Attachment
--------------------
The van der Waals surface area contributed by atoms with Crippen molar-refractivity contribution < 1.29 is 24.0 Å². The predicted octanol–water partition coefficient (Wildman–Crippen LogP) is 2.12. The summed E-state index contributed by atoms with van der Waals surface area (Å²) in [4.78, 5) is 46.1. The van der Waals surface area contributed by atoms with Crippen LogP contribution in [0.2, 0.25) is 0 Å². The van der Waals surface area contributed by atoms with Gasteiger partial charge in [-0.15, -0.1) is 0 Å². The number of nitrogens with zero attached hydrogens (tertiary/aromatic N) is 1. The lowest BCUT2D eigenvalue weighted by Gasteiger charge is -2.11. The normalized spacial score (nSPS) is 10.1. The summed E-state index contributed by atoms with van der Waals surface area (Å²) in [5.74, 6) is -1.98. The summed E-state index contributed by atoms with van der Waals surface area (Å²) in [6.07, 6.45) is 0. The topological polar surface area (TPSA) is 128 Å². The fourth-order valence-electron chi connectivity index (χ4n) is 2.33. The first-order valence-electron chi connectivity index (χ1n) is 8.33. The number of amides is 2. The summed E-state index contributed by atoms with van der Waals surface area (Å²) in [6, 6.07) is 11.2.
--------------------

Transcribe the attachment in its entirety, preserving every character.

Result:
The van der Waals surface area contributed by atoms with Crippen molar-refractivity contribution < 1.29 is 24.0 Å². The predicted octanol–water partition coefficient (Wildman–Crippen LogP) is 2.12. The summed E-state index contributed by atoms with van der Waals surface area (Å²) in [4.78, 5) is 46.1. The van der Waals surface area contributed by atoms with Crippen LogP contribution in [0.2, 0.25) is 0 Å². The van der Waals surface area contributed by atoms with Gasteiger partial charge in [-0.15, -0.1) is 0 Å². The number of nitrogens with zero attached hydrogens (tertiary/aromatic N) is 1. The lowest BCUT2D eigenvalue weighted by Gasteiger charge is -2.11. The normalized spacial score (nSPS) is 10.1. The summed E-state index contributed by atoms with van der Waals surface area (Å²) in [5.74, 6) is -1.98. The summed E-state index contributed by atoms with van der Waals surface area (Å²) in [6.07, 6.45) is 0. The topological polar surface area (TPSA) is 128 Å². The fourth-order valence-electron chi connectivity index (χ4n) is 2.33. The first-order valence-electron chi connectivity index (χ1n) is 8.33. The number of amides is 2. The summed E-state index contributed by atoms with van der Waals surface area (Å²) in [6, 6.07) is 11.2.